The attack, on a hotel popular with government officials, is part of a pattern of Al Shabaab assaults on high-profile targets in East Africa
Heavy gunfire rang out across central Mogadishu on Friday as Somali special forces battled to dislodge insurgents holed up next to a hotel they bombed the previous evening, and as the death toll stemming from that attack neared 30.
Islamist al Shabaab fighters set off a bomb outside the Hotel Maka Al-Mukarama on Thursday night before retreating to an adjacent building, from where they fired on soldiers who tried to enter. Another bomb exploded later about 1km away.
Rescuers said the number of dead from the first explosion, which destroyed several buildings, could well rise.
The attack, on a hotel popular with government officials, is part of a pattern of Al Shabaab assaults on high-profile targets in East Africa. It comes days after US forces in Somalia stepped up air strikes against the group, which is fighting to dislodge a Western-backed government protected by peacekeepers.
"The militants are still fighting from inside a civilian house adjacent to the hotel," police officer Major Musa Ali told Reuters on Friday morning. ". They are fighting back with grenades and Kalashnikov rifles."
He said 29 people, mostly civilians, had died in the attack and its aftermath, and 80 had been wounded.
Authorities deployed a contingent of US-trained Somali troops known as the Alpha Group to try to flush out the militants on Friday, just after two wounded soldiers were carried away from the hotel.
The hotel attack, unusually for Somalia, began at night, and rescuers had no lights or equipment to help dig the wounded out from the rubble, said Abdikadir Adem, the director of the privately-run Aamin ambulance service.
"The scene is fearful in magnitude it is similar to the October 14 bombing," he said, referring to a truck bomb that killed more than 500 people in the city in 2017.
"The death toll may rise and rise."
Screaming for loved ones
Somalia has been convulsed by lawlessness and violence since 1991, and a further layer of chaos was added in 2015 with the formation in the north of a splinter group of former al Shaabab insurgents who pledged allegiance to Islamic State.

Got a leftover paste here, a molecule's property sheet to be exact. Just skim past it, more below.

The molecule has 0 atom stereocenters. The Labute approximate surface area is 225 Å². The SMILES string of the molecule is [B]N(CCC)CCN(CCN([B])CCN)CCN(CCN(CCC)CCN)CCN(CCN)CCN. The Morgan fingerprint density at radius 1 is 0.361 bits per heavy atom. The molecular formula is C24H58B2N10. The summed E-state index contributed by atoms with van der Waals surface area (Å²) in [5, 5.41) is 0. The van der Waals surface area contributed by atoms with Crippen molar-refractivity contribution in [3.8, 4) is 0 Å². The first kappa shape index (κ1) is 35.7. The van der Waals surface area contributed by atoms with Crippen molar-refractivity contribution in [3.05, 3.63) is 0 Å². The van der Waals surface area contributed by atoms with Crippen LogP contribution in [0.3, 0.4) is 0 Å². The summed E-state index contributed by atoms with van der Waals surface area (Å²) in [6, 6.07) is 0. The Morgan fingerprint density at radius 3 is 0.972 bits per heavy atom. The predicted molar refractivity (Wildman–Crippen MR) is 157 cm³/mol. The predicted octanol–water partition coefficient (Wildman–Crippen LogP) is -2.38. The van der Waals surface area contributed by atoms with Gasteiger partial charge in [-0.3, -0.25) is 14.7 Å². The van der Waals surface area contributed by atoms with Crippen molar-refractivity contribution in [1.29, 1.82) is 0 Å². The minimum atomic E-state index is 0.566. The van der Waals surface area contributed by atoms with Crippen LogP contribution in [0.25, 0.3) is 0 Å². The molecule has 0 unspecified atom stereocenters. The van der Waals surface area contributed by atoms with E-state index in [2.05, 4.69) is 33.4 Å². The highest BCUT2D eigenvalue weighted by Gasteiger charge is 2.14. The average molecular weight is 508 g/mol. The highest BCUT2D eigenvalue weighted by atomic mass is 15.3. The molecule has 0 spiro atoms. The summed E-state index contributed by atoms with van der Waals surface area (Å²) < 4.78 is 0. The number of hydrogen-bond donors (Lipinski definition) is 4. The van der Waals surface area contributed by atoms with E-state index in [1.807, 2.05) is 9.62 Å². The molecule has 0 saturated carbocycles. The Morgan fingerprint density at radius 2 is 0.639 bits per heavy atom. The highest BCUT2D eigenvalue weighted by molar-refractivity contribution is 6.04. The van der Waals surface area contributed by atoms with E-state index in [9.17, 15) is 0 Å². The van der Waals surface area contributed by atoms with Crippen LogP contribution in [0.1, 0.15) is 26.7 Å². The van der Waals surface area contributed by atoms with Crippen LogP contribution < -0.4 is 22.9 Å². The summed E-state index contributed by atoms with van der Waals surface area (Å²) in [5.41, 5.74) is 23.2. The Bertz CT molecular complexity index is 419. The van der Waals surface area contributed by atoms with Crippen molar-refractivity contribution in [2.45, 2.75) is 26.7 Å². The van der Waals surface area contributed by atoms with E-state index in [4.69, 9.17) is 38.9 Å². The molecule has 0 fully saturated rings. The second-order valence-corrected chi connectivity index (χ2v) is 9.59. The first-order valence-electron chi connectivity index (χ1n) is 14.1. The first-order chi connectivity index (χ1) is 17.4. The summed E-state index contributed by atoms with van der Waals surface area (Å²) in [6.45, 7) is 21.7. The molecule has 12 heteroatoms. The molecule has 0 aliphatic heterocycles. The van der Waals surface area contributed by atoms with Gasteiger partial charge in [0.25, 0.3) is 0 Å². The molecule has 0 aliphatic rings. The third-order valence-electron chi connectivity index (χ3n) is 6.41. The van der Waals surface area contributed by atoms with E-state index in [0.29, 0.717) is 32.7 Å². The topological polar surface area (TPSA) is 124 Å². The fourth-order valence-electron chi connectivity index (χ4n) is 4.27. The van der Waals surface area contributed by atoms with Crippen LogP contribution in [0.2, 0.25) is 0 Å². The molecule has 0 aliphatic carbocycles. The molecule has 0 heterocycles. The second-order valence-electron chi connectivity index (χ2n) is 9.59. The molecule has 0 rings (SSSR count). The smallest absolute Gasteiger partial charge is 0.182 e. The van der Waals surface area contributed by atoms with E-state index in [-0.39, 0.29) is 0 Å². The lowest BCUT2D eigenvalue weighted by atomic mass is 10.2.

At least 25 people have been killed this week in clashes between the two militant groups, a military official from the semi-autonomous region of Puntland told Reuters.
Al Shabaab has also carried out attacks in neighbouring countries contributing to the African Union peacekeeper force inside Somalia, including one on a hotel and office complex in Kenya in January that killed 21 people.
Under President Donald Trump, Washington has stepped up attacks against the group, and US Africa Command announced six air strikes it says have killed 52 militants since February 23.
Al Shabaab's military spokesman said on Friday it was still in control of the Mogadishu hotel, located on a street lined with hotels, shops and restaurants.
"The government tried three times to enter the building but we repulsed them," said Abdiasis Abu Musab.
With most roads in the city were shut to traffic, including those leading to hospitals, soldiers at checkpoints near the blast site repeatedly fired into the air to control crowds of frantic residents.
Many locals ran around screaming the names of loved ones, having been searching for missing relatives since Thursday.
"I have been running to and fro from the blast scene to hospitals since yesterday evening in search of my husband and brother. I have just seen them in hospital. They are in a critical condition," mother-of-three Halima Omar told Reuters.